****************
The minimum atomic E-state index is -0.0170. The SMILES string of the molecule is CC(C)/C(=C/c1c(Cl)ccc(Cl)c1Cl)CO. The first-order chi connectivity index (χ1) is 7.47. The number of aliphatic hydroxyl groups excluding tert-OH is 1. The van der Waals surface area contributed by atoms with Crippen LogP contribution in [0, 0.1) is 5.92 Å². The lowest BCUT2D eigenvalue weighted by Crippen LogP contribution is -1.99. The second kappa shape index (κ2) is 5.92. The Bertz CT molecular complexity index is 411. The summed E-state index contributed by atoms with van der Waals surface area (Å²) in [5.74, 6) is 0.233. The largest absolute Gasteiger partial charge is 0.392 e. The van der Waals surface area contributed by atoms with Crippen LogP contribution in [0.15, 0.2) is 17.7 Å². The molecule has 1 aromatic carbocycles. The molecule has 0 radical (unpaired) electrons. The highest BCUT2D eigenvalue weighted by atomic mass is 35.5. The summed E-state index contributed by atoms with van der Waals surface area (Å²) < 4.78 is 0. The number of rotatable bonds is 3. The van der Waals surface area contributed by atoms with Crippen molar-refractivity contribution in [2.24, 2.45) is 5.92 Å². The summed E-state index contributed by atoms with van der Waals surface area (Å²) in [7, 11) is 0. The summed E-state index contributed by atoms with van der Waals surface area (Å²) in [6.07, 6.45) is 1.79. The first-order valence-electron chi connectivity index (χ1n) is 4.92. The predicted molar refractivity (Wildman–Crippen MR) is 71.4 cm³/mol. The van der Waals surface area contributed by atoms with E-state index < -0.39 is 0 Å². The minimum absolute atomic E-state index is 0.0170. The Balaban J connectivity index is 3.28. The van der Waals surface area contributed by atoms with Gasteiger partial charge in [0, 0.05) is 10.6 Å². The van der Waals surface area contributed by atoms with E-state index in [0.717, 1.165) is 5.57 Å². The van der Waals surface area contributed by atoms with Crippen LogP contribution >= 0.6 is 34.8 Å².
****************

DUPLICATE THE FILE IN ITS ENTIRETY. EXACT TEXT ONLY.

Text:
The minimum atomic E-state index is -0.0170. The SMILES string of the molecule is CC(C)/C(=C/c1c(Cl)ccc(Cl)c1Cl)CO. The first-order chi connectivity index (χ1) is 7.47. The number of aliphatic hydroxyl groups excluding tert-OH is 1. The van der Waals surface area contributed by atoms with Crippen LogP contribution in [0, 0.1) is 5.92 Å². The lowest BCUT2D eigenvalue weighted by Crippen LogP contribution is -1.99. The second kappa shape index (κ2) is 5.92. The Bertz CT molecular complexity index is 411. The summed E-state index contributed by atoms with van der Waals surface area (Å²) in [5.74, 6) is 0.233. The largest absolute Gasteiger partial charge is 0.392 e. The van der Waals surface area contributed by atoms with Crippen LogP contribution in [0.15, 0.2) is 17.7 Å². The molecule has 1 aromatic carbocycles. The molecule has 0 radical (unpaired) electrons. The highest BCUT2D eigenvalue weighted by atomic mass is 35.5. The summed E-state index contributed by atoms with van der Waals surface area (Å²) < 4.78 is 0. The number of rotatable bonds is 3. The van der Waals surface area contributed by atoms with Crippen molar-refractivity contribution in [2.24, 2.45) is 5.92 Å². The summed E-state index contributed by atoms with van der Waals surface area (Å²) in [7, 11) is 0. The summed E-state index contributed by atoms with van der Waals surface area (Å²) in [6.07, 6.45) is 1.79. The first-order valence-electron chi connectivity index (χ1n) is 4.92. The predicted molar refractivity (Wildman–Crippen MR) is 71.4 cm³/mol. The van der Waals surface area contributed by atoms with E-state index < -0.39 is 0 Å². The minimum absolute atomic E-state index is 0.0170. The Balaban J connectivity index is 3.28. The van der Waals surface area contributed by atoms with Gasteiger partial charge in [0, 0.05) is 10.6 Å². The van der Waals surface area contributed by atoms with E-state index in [0.717, 1.165) is 5.57 Å². The van der Waals surface area contributed by atoms with Crippen LogP contribution >= 0.6 is 34.8 Å².